I seem to be on a World War II kick in my reading. I have a biography of Dietrich Bonhoeffer — a Lutheran pastor, Nazi resistor and ultimately a Nazi victim — completed about half-way right now. It isn’t a small book, so I have had to renew it and re-check it out a couple times already.

Pleasure-reading time is a scarcity in my life right now. Most of the “reading” I complete is through audio books on my daily commute. That is the case with today’s book, one set in Germany during World War II. I listened to the audio version of Markus Zusak’s hit book, “The Book Thief,” from the library’s MoLib2Go.org collection.

Thanks to the recent 2013 movie, the 2006 book has had resurgence in popularity. In fact, I needed to refer to a print copy for this review, and the only copy I could find was at MSSU’s Spiva Library. So, I found myself at Spiva, which by the way has undergone some beautiful updating since I was last there, borrowing their copy to review.

The book, in the voice of the narrator, is “just a small story really, about, among other things: a girl, some words, an accordionist, some fanatical Germans, a Jewish fist fighter, and quite a lot of thievery.”

Narrated by Death himself, “The Book Thief” is a multifaceted book that tells the story of human strength in the midst of unspeakable horrors, of the power and strength of words, and of people sustaining and giving life and love to others.

Liesel Meminger is a young preteen whose little brother dies while he, Liesel, and his mother are traveling to a foster home in Munich. Her mother is being taken who knows where, and the reader knows, although Liesel does not at first, her mother will be killed by the Nazis.

Liesel, the book thief, although illiterate, steals her first book immediately after her brother’s burial. “There was something black and rectangular lodged in the snow. Only the girl saw it. She bent down and picked it up and held it firmly in her fingers. The book had silver writing on it.”

Once with her foster parents, her foster father, Hans Hubermann, quiets Liesel’s regular nightmares by teaching her to read the book she stole, “The Grave Diggers Handbook.”

Learning to read begins Liesel’s love affair with books and her periodic theft of books. She steals them from Nazi book burnings and from the mayor’s wife’s library, and receives a couple as gifts.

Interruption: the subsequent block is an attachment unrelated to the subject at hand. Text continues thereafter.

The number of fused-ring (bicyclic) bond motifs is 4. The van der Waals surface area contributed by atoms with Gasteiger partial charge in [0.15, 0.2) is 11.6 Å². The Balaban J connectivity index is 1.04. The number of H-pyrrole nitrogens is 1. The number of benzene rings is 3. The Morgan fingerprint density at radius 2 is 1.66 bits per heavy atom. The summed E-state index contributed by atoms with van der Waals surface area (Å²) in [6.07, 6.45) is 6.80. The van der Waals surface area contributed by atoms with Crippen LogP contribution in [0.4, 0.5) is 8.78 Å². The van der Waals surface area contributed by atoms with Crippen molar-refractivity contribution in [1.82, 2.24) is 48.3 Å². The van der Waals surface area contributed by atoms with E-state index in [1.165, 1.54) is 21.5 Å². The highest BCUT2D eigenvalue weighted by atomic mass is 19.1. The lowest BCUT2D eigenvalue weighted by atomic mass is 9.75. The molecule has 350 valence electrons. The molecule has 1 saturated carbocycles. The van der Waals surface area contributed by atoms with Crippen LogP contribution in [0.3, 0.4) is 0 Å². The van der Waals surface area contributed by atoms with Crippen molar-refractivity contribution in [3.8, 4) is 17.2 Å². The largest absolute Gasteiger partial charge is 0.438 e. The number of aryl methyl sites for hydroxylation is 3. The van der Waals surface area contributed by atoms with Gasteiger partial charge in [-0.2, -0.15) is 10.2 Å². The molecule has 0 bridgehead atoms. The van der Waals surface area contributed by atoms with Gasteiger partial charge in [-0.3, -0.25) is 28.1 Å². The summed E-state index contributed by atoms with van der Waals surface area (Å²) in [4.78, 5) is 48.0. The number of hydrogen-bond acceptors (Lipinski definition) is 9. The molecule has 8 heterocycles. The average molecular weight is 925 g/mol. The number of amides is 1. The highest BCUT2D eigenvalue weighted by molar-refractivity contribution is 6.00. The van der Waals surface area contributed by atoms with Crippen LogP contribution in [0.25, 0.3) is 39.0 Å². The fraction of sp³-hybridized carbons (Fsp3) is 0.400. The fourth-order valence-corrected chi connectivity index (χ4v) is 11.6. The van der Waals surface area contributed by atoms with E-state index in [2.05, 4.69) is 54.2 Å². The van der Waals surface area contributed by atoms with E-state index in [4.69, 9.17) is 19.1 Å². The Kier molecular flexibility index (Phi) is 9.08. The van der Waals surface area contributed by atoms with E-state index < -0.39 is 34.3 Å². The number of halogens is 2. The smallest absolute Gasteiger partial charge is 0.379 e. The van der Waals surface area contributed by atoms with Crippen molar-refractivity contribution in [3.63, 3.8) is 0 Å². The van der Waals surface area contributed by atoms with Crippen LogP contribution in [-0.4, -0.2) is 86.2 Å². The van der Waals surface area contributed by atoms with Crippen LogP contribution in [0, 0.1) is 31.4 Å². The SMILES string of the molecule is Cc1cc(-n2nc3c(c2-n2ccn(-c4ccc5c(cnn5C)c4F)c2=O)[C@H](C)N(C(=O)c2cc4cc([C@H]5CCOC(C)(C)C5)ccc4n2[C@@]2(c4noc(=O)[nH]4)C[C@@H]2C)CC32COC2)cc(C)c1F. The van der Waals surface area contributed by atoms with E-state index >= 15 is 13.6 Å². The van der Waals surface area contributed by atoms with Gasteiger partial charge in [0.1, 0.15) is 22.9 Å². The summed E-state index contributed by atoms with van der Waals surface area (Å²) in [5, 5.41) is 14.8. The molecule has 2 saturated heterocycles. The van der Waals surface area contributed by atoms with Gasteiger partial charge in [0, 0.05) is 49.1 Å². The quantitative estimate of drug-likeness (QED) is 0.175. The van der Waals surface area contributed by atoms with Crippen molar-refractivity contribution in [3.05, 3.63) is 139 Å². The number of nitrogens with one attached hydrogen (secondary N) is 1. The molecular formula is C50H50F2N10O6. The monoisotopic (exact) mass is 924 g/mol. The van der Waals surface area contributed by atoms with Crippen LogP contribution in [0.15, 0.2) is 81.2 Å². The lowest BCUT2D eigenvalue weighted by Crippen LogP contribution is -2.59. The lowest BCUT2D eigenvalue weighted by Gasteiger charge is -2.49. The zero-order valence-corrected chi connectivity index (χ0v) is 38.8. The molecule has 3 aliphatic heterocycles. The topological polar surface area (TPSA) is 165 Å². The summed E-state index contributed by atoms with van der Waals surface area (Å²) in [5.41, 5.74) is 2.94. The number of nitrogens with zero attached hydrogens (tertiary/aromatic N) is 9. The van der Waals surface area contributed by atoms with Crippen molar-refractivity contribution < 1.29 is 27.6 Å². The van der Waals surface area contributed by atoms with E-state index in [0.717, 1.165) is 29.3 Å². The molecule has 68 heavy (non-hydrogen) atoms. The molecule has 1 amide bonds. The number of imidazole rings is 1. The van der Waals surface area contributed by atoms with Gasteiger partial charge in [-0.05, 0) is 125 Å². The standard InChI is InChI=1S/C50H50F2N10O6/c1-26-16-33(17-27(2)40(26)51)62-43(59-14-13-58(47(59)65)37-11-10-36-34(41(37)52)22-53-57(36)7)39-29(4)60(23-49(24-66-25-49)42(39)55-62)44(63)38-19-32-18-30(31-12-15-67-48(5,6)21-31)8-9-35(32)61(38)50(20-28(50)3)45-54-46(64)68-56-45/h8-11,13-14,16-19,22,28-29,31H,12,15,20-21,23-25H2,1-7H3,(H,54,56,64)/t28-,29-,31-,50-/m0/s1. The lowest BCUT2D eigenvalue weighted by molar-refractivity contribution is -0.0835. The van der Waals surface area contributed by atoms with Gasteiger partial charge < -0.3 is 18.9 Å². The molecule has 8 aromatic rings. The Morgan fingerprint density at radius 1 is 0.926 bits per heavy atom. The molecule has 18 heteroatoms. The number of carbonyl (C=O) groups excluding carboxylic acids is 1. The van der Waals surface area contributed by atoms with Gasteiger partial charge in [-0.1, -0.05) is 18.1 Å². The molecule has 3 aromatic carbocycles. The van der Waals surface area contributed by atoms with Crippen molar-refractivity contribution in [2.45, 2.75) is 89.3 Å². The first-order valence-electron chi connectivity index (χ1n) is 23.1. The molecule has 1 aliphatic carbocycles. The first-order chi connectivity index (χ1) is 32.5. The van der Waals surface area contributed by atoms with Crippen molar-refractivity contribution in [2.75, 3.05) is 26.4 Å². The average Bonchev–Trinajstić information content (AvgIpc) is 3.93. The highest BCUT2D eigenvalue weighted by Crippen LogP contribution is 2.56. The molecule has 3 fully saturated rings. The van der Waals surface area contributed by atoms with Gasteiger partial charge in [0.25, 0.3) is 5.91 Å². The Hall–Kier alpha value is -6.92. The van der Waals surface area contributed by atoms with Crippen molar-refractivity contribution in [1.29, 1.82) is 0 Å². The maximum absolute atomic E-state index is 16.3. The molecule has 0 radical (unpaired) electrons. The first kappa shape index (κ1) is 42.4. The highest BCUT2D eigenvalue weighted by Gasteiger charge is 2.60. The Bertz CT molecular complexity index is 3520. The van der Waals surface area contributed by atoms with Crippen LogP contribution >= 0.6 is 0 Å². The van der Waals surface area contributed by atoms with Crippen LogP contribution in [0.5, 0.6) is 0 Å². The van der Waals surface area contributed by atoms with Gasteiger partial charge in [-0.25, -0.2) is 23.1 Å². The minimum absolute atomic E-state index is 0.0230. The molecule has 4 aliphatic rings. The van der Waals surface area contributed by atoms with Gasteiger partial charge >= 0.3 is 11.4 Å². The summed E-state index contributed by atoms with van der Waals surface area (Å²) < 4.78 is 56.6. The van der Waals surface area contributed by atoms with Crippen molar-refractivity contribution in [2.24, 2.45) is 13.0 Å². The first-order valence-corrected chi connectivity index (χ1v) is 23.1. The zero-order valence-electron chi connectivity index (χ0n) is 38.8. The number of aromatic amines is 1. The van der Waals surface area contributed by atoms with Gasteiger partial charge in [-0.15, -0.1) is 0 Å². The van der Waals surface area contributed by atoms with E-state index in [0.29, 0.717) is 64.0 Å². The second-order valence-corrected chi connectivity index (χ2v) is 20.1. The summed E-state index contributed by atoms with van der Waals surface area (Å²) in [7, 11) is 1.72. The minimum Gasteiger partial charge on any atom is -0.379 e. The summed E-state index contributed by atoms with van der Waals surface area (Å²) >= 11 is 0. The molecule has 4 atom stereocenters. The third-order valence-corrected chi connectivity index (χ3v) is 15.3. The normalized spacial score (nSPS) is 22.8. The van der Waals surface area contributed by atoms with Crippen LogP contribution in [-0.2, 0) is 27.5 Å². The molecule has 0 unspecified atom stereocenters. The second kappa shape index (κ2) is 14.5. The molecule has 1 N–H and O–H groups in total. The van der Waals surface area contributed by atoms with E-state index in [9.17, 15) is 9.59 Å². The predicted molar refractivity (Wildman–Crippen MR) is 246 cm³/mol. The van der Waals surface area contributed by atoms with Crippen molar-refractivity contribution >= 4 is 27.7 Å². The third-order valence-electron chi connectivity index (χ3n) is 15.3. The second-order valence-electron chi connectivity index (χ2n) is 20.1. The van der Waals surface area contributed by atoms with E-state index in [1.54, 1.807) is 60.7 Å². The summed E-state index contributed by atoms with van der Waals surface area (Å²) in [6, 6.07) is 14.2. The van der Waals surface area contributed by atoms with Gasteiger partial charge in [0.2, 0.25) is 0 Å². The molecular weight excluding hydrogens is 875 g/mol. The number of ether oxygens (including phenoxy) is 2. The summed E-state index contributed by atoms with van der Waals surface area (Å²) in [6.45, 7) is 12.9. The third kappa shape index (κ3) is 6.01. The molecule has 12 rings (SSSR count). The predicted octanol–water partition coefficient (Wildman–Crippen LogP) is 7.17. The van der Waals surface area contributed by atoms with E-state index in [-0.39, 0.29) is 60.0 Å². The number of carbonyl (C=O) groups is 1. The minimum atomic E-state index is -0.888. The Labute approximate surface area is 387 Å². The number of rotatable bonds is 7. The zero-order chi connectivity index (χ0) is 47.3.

As it is in real life, the more Liesel reads, the better she becomes at it, and the more books become her life blood.

She begins to read aloud – to the Jew hidden in their basement, to neighborhood people as they are crowded together in a bomb shelter, to a neighbor lady. Her words provide the strength and distraction needed to survive terrible times.

She even begins to write her own story.

Death is an unusual narrator. He has only seen Liesel three times, yet she has affected even him. Death permeates the book. You know people will die; after all, this is war. You just don’t know who and when (pretty accurate for war).

How and why he knows enough about Liesel and her life to narrate this book will remain for the reader to discover.

As I was listening to the book, I could not imagine becoming absorbed in the print version. The book changes times, places and viewpoints, and I thought it would be harder to follow. Death make interjectory and aside comments. It seems as though listening would be the only way to absorb and enjoy it.

However, with the print copy in my hands now, just going through it makes me see sentences that I’d like to repeat, reread and roll around in my brain.

I think I was wrong. The print version has got to be every bit as good, if not better, than the audio

I cannot compare the book to the movie. However, “The Book Thief” is available in print, downloadable e-book, downloadable audio and DVD from Joplin Public Library. You will probably need to place a hold on it, though. This very popular title deserves the attention it is getting.

 

 

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